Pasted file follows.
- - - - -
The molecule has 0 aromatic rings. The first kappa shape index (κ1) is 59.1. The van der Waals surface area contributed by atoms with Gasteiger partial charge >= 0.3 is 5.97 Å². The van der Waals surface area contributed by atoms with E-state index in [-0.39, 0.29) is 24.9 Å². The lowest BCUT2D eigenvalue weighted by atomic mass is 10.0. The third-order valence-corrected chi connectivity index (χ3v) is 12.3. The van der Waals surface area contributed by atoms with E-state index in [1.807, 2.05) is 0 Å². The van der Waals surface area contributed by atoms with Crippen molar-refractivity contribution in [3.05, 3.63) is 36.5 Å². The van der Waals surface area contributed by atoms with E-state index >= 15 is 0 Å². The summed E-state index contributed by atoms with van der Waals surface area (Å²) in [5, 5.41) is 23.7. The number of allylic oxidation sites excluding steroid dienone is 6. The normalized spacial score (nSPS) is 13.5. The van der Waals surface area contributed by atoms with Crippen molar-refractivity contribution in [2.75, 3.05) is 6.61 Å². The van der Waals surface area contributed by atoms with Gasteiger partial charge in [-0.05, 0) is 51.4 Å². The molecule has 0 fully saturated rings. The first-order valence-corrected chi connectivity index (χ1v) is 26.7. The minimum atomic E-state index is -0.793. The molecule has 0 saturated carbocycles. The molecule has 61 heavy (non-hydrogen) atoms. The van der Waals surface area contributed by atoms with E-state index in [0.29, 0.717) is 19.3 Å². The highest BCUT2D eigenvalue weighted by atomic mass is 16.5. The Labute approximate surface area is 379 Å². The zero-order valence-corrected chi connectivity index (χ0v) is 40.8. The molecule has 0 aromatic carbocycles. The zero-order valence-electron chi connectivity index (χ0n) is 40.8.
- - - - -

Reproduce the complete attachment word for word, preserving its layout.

The molecule has 0 aromatic rings. The first kappa shape index (κ1) is 59.1. The van der Waals surface area contributed by atoms with Gasteiger partial charge >= 0.3 is 5.97 Å². The van der Waals surface area contributed by atoms with E-state index in [-0.39, 0.29) is 24.9 Å². The lowest BCUT2D eigenvalue weighted by atomic mass is 10.0. The third-order valence-corrected chi connectivity index (χ3v) is 12.3. The van der Waals surface area contributed by atoms with E-state index in [1.807, 2.05) is 0 Å². The van der Waals surface area contributed by atoms with Crippen molar-refractivity contribution in [3.05, 3.63) is 36.5 Å². The van der Waals surface area contributed by atoms with E-state index >= 15 is 0 Å². The summed E-state index contributed by atoms with van der Waals surface area (Å²) in [5, 5.41) is 23.7. The number of allylic oxidation sites excluding steroid dienone is 6. The normalized spacial score (nSPS) is 13.5. The van der Waals surface area contributed by atoms with Crippen molar-refractivity contribution in [2.75, 3.05) is 6.61 Å². The van der Waals surface area contributed by atoms with Gasteiger partial charge in [-0.05, 0) is 51.4 Å². The molecule has 0 fully saturated rings. The first-order valence-corrected chi connectivity index (χ1v) is 26.7. The minimum atomic E-state index is -0.793. The molecule has 0 saturated carbocycles. The molecule has 61 heavy (non-hydrogen) atoms. The van der Waals surface area contributed by atoms with E-state index in [0.29, 0.717) is 19.3 Å². The highest BCUT2D eigenvalue weighted by atomic mass is 16.5. The Labute approximate surface area is 379 Å². The zero-order valence-corrected chi connectivity index (χ0v) is 40.8. The molecule has 0 aromatic carbocycles. The zero-order valence-electron chi connectivity index (χ0n) is 40.8.